The next trend: B2R
Sunday, March 4, 2001 by Dave Winer.
Strange experience going to a lunch in Palo Alto on Friday. I passed a small office building that my longtime friend Marney Morris used to run a company out of. "I remember that place," I said to myself. Here's what was so strange. There was a FOR LEASE sign out front. Hmmm I thought to myself. "That would be an interesting office for UserLand."
Craig Barrett, the CEO of Intel gave a speech on Tuesday last week in San Jose. He said Intel was going to spend its way through the recession. What a great idea. A dollar goes a lot further today than it did a year ago. The competition has been dramatically reduced. You can actually rent office space in Silicon Valley, and you can hire good people. It's turned into a buyer's market. If you believe the tech industry is coming back, the only rational choice is to invest now in new products, while people and facilities are available and relatively cheap.
In the Industry Standard, Bruce Chizen, the new CEO of Adobe is taking his exec team on a retreat in April to learn Adobe's products. What a concept. Users should run software companies. If one day you wake up and find that your execs don't use the products, stop everything and train them. Fix the bug before it fixes you.
In Red Herring, a story about a seminar at Stanford Business School run by Charles Holloway, with venture capitalist panelists.
"He cracked that the big trend this year is B2R, as in Back to Reality. He got big laughs for this, but they were the knowing kind, as if MBA candidates in the audience really do think B2C means back to consulting and B2B means back to banking."
The VCs say it's a bad year for entrepreneurs, worse than 1989. Hmm, to me this is very strange. Cash is king now, so the VCs should be pretty happy, but as George Bush the First learned, if you don't spend your capital you lose your bid for re-election.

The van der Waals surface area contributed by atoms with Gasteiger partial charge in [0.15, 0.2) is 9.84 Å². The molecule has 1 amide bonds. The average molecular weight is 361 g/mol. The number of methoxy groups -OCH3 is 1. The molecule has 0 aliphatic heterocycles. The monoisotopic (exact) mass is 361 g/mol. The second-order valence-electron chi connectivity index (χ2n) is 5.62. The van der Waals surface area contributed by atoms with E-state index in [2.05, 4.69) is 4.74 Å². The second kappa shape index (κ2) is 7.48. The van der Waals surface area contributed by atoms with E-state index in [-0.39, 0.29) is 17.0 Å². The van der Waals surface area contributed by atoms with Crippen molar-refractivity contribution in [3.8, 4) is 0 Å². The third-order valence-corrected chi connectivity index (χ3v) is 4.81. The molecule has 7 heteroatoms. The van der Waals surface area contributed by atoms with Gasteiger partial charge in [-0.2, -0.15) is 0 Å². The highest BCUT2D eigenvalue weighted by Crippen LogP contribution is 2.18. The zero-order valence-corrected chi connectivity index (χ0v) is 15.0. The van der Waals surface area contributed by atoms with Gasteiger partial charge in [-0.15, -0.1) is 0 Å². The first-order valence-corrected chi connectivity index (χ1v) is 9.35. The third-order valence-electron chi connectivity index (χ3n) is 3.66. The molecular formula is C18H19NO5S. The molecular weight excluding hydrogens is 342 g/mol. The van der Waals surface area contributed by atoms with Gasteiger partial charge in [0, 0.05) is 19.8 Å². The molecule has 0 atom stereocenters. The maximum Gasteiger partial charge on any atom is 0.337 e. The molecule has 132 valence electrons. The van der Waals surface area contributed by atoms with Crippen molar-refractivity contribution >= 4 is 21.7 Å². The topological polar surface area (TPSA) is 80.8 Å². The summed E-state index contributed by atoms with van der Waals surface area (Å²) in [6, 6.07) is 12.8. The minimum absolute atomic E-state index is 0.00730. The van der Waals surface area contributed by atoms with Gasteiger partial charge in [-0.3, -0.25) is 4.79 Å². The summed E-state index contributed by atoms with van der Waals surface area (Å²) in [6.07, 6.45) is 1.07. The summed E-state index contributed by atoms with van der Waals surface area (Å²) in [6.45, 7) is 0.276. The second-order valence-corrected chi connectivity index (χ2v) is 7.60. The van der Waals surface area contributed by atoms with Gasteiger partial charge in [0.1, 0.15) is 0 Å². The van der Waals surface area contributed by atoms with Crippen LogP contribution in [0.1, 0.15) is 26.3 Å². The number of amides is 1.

In my humble opinion, it's a great year for entrepreneurs. The problem is that VCs haven't been investing in entrepreneurs, they've been investing in figureheads with no technology. This is so far from the roots of Silicon Valley, of course it went bust. If we have nothing to offer we'll get nothing back.
Entrepreneurs, people who love to make cool products, will finally get a chance, again. Back to Reality indeed. Silicon Valley completely lost its mind in the last few years. There may be a few VCs who understand this and are ready to rebuild.
We don't do retailing here, or publishing. Our leaders are not celebrities, they make software and routers and servers. We do technology that enables retailing and publishing (and lots of other stuff). We're still climbing Moore's Curve. Bet on that and you can't lose. The people love technology. Get a clue. That's what we sell.
We're now in final candidate mode on Radio. The first one released to testers didn't pass the test. But we'll get there in the next few days and then it's party time.
It may be an excellent time to release new software, it's so quiet in the Valley you might be able to hear a product ship.